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What’s past is prologue: Ohio’s manufacturing powerhouse can still run on natural gas

Armed with new technologies and policies to support natural gas development, the Buckeye State could make its storied manufacturing past, its prologue.

According to Linda Waggon of the Ohio Chamber of Commerce, nearby energy sources helped to grow Ohio’s population in the late 19th century, and the state quickly became a “manufacturing powerhouse and a leader on the national economic stage.”

As Waggon relates:

[quote]The first commercial natural gas well was drilled in Findlay, Ohio, in 1884, leading the population to quadruple. By 1888, Edward Libbey was moving his company from Boston to Toledo to take advantage of the abundant and inexpensive gas to power his glass furnaces. This era saw the birth of companies with names such as Goodyear, Sherwin-Williams and Owens Corning.[/quote]

Today, despite new challenges, Ohio’s location is leading to prosperous ventures and jobs once more, thanks to domestic shale gas formations right beneath our feet, Waggon explains:

[quote]For the first time in more than 100 years, Ohio has the chance to once again be a leader in the production of oil and gas […] Shale energy is expected to contribute 65,000 jobs, with an average salary of $50,225 per job, and more than $4.8 billion to Ohio’s economy by 2014.[/quote]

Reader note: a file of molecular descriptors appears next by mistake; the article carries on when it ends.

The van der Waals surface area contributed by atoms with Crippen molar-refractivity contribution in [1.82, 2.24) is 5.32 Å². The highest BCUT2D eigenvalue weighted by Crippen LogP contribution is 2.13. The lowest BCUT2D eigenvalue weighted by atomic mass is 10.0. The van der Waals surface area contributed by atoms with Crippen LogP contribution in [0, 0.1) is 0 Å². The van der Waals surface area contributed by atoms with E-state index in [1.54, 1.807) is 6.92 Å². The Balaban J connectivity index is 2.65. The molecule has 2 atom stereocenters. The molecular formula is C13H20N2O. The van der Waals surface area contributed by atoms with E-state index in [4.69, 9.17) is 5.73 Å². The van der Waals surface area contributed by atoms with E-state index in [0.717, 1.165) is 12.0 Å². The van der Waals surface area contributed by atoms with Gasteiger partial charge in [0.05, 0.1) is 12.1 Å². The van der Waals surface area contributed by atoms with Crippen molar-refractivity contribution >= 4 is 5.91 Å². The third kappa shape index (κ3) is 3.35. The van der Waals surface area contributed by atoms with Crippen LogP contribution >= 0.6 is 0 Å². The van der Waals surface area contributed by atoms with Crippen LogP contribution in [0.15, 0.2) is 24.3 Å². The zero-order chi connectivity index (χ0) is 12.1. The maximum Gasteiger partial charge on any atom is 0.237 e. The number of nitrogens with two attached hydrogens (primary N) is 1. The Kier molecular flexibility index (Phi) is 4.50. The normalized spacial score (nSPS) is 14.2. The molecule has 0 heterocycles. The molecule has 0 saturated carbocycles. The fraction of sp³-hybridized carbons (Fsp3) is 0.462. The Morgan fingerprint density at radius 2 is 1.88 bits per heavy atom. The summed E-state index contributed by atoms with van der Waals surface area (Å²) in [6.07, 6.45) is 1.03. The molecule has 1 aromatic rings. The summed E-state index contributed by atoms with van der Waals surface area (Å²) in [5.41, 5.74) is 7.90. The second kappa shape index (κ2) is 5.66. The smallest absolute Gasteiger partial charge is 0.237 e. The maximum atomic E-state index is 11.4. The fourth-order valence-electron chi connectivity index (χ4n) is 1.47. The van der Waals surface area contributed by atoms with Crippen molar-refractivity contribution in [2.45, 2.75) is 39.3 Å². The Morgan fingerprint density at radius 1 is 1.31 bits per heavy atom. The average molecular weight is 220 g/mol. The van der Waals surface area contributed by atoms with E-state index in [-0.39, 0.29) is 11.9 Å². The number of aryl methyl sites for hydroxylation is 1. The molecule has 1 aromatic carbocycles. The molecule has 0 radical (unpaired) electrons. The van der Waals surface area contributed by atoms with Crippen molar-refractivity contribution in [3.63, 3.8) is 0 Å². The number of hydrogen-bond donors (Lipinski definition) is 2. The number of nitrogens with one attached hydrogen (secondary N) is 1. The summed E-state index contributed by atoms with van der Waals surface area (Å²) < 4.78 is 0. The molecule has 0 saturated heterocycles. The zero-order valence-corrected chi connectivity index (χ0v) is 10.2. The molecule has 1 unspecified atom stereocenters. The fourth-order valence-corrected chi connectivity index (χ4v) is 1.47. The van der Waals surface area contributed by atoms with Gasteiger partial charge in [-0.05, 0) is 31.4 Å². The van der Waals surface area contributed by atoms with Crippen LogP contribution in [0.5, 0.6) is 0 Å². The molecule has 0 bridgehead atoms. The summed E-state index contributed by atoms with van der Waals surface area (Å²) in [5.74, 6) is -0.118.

Energy production is once again responsible for the creation of high paying jobs across several industries in Ohio. In Youngstown, Canton and the Mahoning Valley, shale gas development has enabled the domestic steel industry to create 2,275 new Ohio jobs and has increased Ohio’s gross domestic product by $162 million, according to Waggon.

In Steubenville, 300 shale-related jobs have already come and 10,000 more are expected in the next three years, Waggon says. These 10,000 jobs could employ engineers, architects, office and construction workers, consultants, manufacturers and more.

According to a study by the American Chemistry Council, a $3.2 billion investment in ethelyene production in Ohio would generate a total of $4.8 billion in additional chemical industry output and create more than 17,000 permanent jobs in the chemical industry.

So, in Ohio, you might say the best is yet to come.

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